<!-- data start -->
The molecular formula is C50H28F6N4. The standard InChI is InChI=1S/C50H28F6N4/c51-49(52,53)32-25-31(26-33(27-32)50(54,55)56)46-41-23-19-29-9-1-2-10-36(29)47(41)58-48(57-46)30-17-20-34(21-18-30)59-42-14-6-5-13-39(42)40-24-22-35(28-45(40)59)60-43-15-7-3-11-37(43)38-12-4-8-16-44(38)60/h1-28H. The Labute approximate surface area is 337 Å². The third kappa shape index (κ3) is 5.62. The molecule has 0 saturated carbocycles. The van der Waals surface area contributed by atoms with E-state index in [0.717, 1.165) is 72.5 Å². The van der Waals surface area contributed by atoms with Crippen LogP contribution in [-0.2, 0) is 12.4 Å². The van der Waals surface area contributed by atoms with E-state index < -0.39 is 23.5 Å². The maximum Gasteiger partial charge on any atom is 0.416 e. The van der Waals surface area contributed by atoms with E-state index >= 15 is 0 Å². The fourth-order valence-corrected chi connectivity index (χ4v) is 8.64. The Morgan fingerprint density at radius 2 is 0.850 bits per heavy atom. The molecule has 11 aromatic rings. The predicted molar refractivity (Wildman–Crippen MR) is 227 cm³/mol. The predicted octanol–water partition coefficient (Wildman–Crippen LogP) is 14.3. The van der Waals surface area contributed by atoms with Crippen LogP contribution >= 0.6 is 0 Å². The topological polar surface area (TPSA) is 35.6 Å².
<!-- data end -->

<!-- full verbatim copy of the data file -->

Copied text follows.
The molecular formula is C50H28F6N4. The standard InChI is InChI=1S/C50H28F6N4/c51-49(52,53)32-25-31(26-33(27-32)50(54,55)56)46-41-23-19-29-9-1-2-10-36(29)47(41)58-48(57-46)30-17-20-34(21-18-30)59-42-14-6-5-13-39(42)40-24-22-35(28-45(40)59)60-43-15-7-3-11-37(43)38-12-4-8-16-44(38)60/h1-28H. The Labute approximate surface area is 337 Å². The third kappa shape index (κ3) is 5.62. The molecule has 0 saturated carbocycles. The van der Waals surface area contributed by atoms with E-state index in [0.717, 1.165) is 72.5 Å². The van der Waals surface area contributed by atoms with Crippen LogP contribution in [-0.2, 0) is 12.4 Å². The van der Waals surface area contributed by atoms with E-state index < -0.39 is 23.5 Å². The maximum Gasteiger partial charge on any atom is 0.416 e. The van der Waals surface area contributed by atoms with E-state index >= 15 is 0 Å². The fourth-order valence-corrected chi connectivity index (χ4v) is 8.64. The Morgan fingerprint density at radius 2 is 0.850 bits per heavy atom. The molecule has 11 aromatic rings. The predicted molar refractivity (Wildman–Crippen MR) is 227 cm³/mol. The predicted octanol–water partition coefficient (Wildman–Crippen LogP) is 14.3. The van der Waals surface area contributed by atoms with Crippen LogP contribution >= 0.6 is 0 Å². The topological polar surface area (TPSA) is 35.6 Å².